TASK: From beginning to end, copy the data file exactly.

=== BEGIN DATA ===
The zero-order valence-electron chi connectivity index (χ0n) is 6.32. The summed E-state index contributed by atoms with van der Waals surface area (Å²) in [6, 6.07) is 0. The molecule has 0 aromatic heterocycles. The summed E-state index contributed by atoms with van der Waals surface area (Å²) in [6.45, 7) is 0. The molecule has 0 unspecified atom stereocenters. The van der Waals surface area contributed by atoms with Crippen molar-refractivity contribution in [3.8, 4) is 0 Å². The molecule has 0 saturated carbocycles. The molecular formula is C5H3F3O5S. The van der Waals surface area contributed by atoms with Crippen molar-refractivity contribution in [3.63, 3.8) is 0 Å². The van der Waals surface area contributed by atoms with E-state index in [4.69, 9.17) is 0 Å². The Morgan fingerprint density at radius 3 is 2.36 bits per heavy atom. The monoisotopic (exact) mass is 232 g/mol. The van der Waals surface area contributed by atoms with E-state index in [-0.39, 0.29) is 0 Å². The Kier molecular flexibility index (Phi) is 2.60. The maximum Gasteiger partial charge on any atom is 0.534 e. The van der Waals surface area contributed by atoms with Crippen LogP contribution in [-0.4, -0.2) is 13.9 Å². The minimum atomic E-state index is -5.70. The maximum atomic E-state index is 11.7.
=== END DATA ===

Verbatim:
The zero-order valence-electron chi connectivity index (χ0n) is 6.32. The summed E-state index contributed by atoms with van der Waals surface area (Å²) in [6, 6.07) is 0. The molecule has 0 aromatic heterocycles. The summed E-state index contributed by atoms with van der Waals surface area (Å²) in [6.45, 7) is 0. The molecule has 0 unspecified atom stereocenters. The van der Waals surface area contributed by atoms with Crippen molar-refractivity contribution in [3.8, 4) is 0 Å². The molecule has 0 saturated carbocycles. The molecular formula is C5H3F3O5S. The van der Waals surface area contributed by atoms with Crippen molar-refractivity contribution in [3.63, 3.8) is 0 Å². The van der Waals surface area contributed by atoms with E-state index in [4.69, 9.17) is 0 Å². The Morgan fingerprint density at radius 3 is 2.36 bits per heavy atom. The monoisotopic (exact) mass is 232 g/mol. The van der Waals surface area contributed by atoms with E-state index in [-0.39, 0.29) is 0 Å². The Kier molecular flexibility index (Phi) is 2.60. The maximum Gasteiger partial charge on any atom is 0.534 e. The van der Waals surface area contributed by atoms with Crippen LogP contribution in [-0.4, -0.2) is 13.9 Å². The minimum atomic E-state index is -5.70. The maximum atomic E-state index is 11.7.